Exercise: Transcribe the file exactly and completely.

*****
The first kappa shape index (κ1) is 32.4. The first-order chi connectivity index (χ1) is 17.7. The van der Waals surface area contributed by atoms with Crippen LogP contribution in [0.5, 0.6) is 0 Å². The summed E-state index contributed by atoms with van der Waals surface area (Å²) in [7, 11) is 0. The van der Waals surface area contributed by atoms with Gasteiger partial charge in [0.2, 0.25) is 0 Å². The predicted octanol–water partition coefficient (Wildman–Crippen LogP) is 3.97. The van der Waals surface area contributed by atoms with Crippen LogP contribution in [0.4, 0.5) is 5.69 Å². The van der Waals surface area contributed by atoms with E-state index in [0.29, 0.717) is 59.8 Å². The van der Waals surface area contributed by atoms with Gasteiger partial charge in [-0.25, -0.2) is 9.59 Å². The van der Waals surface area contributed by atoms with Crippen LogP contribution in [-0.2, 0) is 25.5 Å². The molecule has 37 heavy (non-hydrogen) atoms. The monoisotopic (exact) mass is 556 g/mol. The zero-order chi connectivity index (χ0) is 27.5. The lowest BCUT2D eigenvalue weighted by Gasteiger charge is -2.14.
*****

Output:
The first kappa shape index (κ1) is 32.4. The first-order chi connectivity index (χ1) is 17.7. The van der Waals surface area contributed by atoms with Crippen LogP contribution in [0.5, 0.6) is 0 Å². The summed E-state index contributed by atoms with van der Waals surface area (Å²) in [7, 11) is 0. The van der Waals surface area contributed by atoms with Gasteiger partial charge in [0.2, 0.25) is 0 Å². The predicted octanol–water partition coefficient (Wildman–Crippen LogP) is 3.97. The van der Waals surface area contributed by atoms with Crippen LogP contribution in [0.4, 0.5) is 5.69 Å². The van der Waals surface area contributed by atoms with E-state index in [0.29, 0.717) is 59.8 Å². The van der Waals surface area contributed by atoms with Gasteiger partial charge in [-0.25, -0.2) is 9.59 Å². The van der Waals surface area contributed by atoms with Crippen LogP contribution in [-0.2, 0) is 25.5 Å². The molecule has 37 heavy (non-hydrogen) atoms. The monoisotopic (exact) mass is 556 g/mol. The zero-order chi connectivity index (χ0) is 27.5. The lowest BCUT2D eigenvalue weighted by Gasteiger charge is -2.14.